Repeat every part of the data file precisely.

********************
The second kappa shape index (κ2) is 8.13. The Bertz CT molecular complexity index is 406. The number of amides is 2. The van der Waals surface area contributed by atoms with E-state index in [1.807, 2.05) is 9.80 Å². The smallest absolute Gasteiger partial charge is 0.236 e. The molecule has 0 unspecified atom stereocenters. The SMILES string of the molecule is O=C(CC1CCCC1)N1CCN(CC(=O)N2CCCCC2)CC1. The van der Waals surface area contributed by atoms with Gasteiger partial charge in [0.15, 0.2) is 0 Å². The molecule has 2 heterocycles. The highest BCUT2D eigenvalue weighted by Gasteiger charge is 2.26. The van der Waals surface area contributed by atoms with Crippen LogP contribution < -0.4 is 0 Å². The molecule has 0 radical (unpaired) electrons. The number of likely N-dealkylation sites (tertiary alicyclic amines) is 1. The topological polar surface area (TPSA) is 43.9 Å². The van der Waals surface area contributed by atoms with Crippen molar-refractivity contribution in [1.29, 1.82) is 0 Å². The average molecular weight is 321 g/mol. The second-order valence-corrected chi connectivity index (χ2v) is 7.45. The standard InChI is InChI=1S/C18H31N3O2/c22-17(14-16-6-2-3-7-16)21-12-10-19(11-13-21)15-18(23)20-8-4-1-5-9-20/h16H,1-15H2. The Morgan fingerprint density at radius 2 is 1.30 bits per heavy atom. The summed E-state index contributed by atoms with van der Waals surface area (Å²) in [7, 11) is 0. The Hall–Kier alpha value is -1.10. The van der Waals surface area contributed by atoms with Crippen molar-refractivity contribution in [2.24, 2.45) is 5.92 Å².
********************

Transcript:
The second kappa shape index (κ2) is 8.13. The Bertz CT molecular complexity index is 406. The number of amides is 2. The van der Waals surface area contributed by atoms with E-state index in [1.807, 2.05) is 9.80 Å². The smallest absolute Gasteiger partial charge is 0.236 e. The molecule has 0 unspecified atom stereocenters. The SMILES string of the molecule is O=C(CC1CCCC1)N1CCN(CC(=O)N2CCCCC2)CC1. The van der Waals surface area contributed by atoms with Gasteiger partial charge in [0.15, 0.2) is 0 Å². The molecule has 2 heterocycles. The highest BCUT2D eigenvalue weighted by Gasteiger charge is 2.26. The van der Waals surface area contributed by atoms with Crippen LogP contribution < -0.4 is 0 Å². The molecule has 0 radical (unpaired) electrons. The number of likely N-dealkylation sites (tertiary alicyclic amines) is 1. The topological polar surface area (TPSA) is 43.9 Å². The van der Waals surface area contributed by atoms with Crippen molar-refractivity contribution in [1.29, 1.82) is 0 Å². The average molecular weight is 321 g/mol. The second-order valence-corrected chi connectivity index (χ2v) is 7.45. The standard InChI is InChI=1S/C18H31N3O2/c22-17(14-16-6-2-3-7-16)21-12-10-19(11-13-21)15-18(23)20-8-4-1-5-9-20/h16H,1-15H2. The Morgan fingerprint density at radius 2 is 1.30 bits per heavy atom. The summed E-state index contributed by atoms with van der Waals surface area (Å²) in [7, 11) is 0. The Hall–Kier alpha value is -1.10. The van der Waals surface area contributed by atoms with Crippen molar-refractivity contribution in [2.24, 2.45) is 5.92 Å².